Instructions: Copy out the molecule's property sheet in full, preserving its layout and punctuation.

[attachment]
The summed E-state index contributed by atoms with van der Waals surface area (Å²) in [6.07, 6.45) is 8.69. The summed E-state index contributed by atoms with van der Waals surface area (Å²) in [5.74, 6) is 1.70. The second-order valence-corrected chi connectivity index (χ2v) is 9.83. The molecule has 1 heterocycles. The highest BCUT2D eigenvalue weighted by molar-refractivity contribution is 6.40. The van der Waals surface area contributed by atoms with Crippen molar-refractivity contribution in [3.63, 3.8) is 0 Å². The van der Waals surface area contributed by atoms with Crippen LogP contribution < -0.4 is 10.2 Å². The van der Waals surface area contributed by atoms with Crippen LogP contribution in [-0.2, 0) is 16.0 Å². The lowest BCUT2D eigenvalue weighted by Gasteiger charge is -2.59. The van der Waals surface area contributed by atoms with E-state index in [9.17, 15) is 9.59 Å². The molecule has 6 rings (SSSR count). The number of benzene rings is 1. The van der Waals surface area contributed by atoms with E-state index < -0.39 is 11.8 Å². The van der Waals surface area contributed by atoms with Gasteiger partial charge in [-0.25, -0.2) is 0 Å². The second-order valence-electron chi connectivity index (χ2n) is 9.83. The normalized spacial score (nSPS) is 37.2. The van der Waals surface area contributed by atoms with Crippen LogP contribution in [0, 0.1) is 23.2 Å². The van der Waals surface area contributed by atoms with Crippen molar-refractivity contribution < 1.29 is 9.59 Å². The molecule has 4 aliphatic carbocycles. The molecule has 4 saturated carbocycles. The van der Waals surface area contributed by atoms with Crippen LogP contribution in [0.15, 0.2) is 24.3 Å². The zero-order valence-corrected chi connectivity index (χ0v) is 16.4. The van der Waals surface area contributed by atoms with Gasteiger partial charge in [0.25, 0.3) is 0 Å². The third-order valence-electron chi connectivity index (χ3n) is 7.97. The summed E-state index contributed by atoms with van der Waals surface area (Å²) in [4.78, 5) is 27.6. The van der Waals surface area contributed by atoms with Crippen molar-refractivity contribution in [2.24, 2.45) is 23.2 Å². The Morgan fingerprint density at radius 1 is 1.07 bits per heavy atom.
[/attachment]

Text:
The summed E-state index contributed by atoms with van der Waals surface area (Å²) in [6.07, 6.45) is 8.69. The summed E-state index contributed by atoms with van der Waals surface area (Å²) in [5.74, 6) is 1.70. The second-order valence-corrected chi connectivity index (χ2v) is 9.83. The molecule has 1 heterocycles. The highest BCUT2D eigenvalue weighted by molar-refractivity contribution is 6.40. The van der Waals surface area contributed by atoms with Crippen molar-refractivity contribution in [3.63, 3.8) is 0 Å². The van der Waals surface area contributed by atoms with Crippen LogP contribution < -0.4 is 10.2 Å². The van der Waals surface area contributed by atoms with Crippen LogP contribution in [-0.2, 0) is 16.0 Å². The lowest BCUT2D eigenvalue weighted by Gasteiger charge is -2.59. The van der Waals surface area contributed by atoms with E-state index in [9.17, 15) is 9.59 Å². The molecule has 6 rings (SSSR count). The number of benzene rings is 1. The van der Waals surface area contributed by atoms with E-state index < -0.39 is 11.8 Å². The van der Waals surface area contributed by atoms with Gasteiger partial charge in [-0.25, -0.2) is 0 Å². The second-order valence-electron chi connectivity index (χ2n) is 9.83. The normalized spacial score (nSPS) is 37.2. The van der Waals surface area contributed by atoms with Crippen LogP contribution in [0, 0.1) is 23.2 Å². The van der Waals surface area contributed by atoms with Crippen molar-refractivity contribution < 1.29 is 9.59 Å². The molecule has 4 aliphatic carbocycles. The molecule has 4 saturated carbocycles. The van der Waals surface area contributed by atoms with Crippen LogP contribution in [0.15, 0.2) is 24.3 Å². The zero-order valence-corrected chi connectivity index (χ0v) is 16.4. The van der Waals surface area contributed by atoms with Gasteiger partial charge in [0.25, 0.3) is 0 Å². The third-order valence-electron chi connectivity index (χ3n) is 7.97. The summed E-state index contributed by atoms with van der Waals surface area (Å²) in [4.78, 5) is 27.6. The van der Waals surface area contributed by atoms with Crippen molar-refractivity contribution in [2.24, 2.45) is 23.2 Å². The Morgan fingerprint density at radius 1 is 1.07 bits per heavy atom.